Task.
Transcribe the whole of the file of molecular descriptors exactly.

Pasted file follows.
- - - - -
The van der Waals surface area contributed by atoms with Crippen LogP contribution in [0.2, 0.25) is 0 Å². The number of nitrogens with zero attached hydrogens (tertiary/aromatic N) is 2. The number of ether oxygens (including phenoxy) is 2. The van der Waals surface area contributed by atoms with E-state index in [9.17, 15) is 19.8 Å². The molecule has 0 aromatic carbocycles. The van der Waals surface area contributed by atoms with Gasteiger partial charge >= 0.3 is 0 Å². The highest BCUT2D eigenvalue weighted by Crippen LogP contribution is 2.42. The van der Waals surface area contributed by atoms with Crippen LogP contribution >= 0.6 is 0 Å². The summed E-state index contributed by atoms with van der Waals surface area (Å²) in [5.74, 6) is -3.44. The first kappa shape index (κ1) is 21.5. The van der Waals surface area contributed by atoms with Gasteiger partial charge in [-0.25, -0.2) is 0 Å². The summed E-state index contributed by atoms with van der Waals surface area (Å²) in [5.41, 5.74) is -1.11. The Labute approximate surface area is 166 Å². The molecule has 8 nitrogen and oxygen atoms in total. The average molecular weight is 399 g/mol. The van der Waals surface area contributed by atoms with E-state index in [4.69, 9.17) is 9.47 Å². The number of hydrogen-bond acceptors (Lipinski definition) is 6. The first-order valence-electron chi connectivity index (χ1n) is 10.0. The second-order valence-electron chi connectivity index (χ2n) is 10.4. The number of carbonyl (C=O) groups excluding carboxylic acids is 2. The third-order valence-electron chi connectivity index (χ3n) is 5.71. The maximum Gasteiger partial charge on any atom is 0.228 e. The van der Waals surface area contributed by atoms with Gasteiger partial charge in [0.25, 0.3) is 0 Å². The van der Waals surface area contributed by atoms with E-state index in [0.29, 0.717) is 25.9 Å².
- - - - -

The van der Waals surface area contributed by atoms with Crippen LogP contribution in [0.2, 0.25) is 0 Å². The number of nitrogens with zero attached hydrogens (tertiary/aromatic N) is 2. The number of ether oxygens (including phenoxy) is 2. The van der Waals surface area contributed by atoms with E-state index in [9.17, 15) is 19.8 Å². The molecule has 0 aromatic carbocycles. The van der Waals surface area contributed by atoms with Gasteiger partial charge >= 0.3 is 0 Å². The highest BCUT2D eigenvalue weighted by Crippen LogP contribution is 2.42. The van der Waals surface area contributed by atoms with Crippen LogP contribution >= 0.6 is 0 Å². The summed E-state index contributed by atoms with van der Waals surface area (Å²) in [5.74, 6) is -3.44. The first kappa shape index (κ1) is 21.5. The van der Waals surface area contributed by atoms with Gasteiger partial charge in [-0.25, -0.2) is 0 Å². The summed E-state index contributed by atoms with van der Waals surface area (Å²) in [5.41, 5.74) is -1.11. The Labute approximate surface area is 166 Å². The molecule has 8 nitrogen and oxygen atoms in total. The average molecular weight is 399 g/mol. The van der Waals surface area contributed by atoms with E-state index in [4.69, 9.17) is 9.47 Å². The number of hydrogen-bond acceptors (Lipinski definition) is 6. The first-order valence-electron chi connectivity index (χ1n) is 10.0. The second-order valence-electron chi connectivity index (χ2n) is 10.4. The number of carbonyl (C=O) groups excluding carboxylic acids is 2. The third-order valence-electron chi connectivity index (χ3n) is 5.71. The maximum Gasteiger partial charge on any atom is 0.228 e. The van der Waals surface area contributed by atoms with Gasteiger partial charge in [0.25, 0.3) is 0 Å². The van der Waals surface area contributed by atoms with E-state index in [0.29, 0.717) is 25.9 Å².